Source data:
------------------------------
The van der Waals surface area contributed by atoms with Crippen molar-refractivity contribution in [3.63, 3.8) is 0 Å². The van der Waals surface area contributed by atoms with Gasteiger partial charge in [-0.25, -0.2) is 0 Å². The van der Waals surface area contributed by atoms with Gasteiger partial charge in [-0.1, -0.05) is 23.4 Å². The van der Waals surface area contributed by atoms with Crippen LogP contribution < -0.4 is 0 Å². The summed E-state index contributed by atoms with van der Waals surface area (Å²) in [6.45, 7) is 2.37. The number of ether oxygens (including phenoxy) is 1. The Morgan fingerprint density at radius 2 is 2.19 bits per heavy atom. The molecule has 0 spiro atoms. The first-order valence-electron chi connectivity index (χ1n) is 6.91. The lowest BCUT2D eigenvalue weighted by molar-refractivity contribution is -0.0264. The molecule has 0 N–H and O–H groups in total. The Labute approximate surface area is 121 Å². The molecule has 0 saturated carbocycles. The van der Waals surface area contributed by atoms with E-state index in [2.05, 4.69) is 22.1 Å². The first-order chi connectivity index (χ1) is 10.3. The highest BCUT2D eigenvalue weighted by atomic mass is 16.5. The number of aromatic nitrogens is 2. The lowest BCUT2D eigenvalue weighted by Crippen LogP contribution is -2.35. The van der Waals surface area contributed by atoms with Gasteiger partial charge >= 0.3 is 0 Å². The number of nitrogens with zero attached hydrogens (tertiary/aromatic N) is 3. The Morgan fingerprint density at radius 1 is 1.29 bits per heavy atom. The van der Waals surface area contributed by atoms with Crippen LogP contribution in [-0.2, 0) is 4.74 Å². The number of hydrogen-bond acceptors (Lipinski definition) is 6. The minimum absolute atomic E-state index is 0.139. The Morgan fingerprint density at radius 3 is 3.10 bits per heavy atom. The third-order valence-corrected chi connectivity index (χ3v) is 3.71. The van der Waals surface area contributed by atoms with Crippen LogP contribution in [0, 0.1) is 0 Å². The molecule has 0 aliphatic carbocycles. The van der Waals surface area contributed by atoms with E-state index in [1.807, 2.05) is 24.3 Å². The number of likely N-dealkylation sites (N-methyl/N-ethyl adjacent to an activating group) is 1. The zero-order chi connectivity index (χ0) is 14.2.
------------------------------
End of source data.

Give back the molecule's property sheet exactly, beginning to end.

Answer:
The van der Waals surface area contributed by atoms with Crippen molar-refractivity contribution in [3.63, 3.8) is 0 Å². The van der Waals surface area contributed by atoms with Gasteiger partial charge in [-0.25, -0.2) is 0 Å². The van der Waals surface area contributed by atoms with Gasteiger partial charge in [-0.1, -0.05) is 23.4 Å². The van der Waals surface area contributed by atoms with Crippen LogP contribution < -0.4 is 0 Å². The summed E-state index contributed by atoms with van der Waals surface area (Å²) in [6.45, 7) is 2.37. The number of ether oxygens (including phenoxy) is 1. The Morgan fingerprint density at radius 2 is 2.19 bits per heavy atom. The molecule has 0 spiro atoms. The first-order valence-electron chi connectivity index (χ1n) is 6.91. The lowest BCUT2D eigenvalue weighted by molar-refractivity contribution is -0.0264. The molecule has 0 N–H and O–H groups in total. The Labute approximate surface area is 121 Å². The molecule has 0 saturated carbocycles. The van der Waals surface area contributed by atoms with E-state index in [2.05, 4.69) is 22.1 Å². The first-order chi connectivity index (χ1) is 10.3. The highest BCUT2D eigenvalue weighted by atomic mass is 16.5. The number of aromatic nitrogens is 2. The lowest BCUT2D eigenvalue weighted by Crippen LogP contribution is -2.35. The van der Waals surface area contributed by atoms with Gasteiger partial charge >= 0.3 is 0 Å². The number of nitrogens with zero attached hydrogens (tertiary/aromatic N) is 3. The Morgan fingerprint density at radius 1 is 1.29 bits per heavy atom. The van der Waals surface area contributed by atoms with Crippen LogP contribution in [-0.2, 0) is 4.74 Å². The number of hydrogen-bond acceptors (Lipinski definition) is 6. The minimum absolute atomic E-state index is 0.139. The Morgan fingerprint density at radius 3 is 3.10 bits per heavy atom. The third-order valence-corrected chi connectivity index (χ3v) is 3.71. The van der Waals surface area contributed by atoms with Crippen LogP contribution in [0, 0.1) is 0 Å². The molecule has 0 aliphatic carbocycles. The van der Waals surface area contributed by atoms with E-state index in [1.807, 2.05) is 24.3 Å². The number of likely N-dealkylation sites (N-methyl/N-ethyl adjacent to an activating group) is 1. The zero-order chi connectivity index (χ0) is 14.2.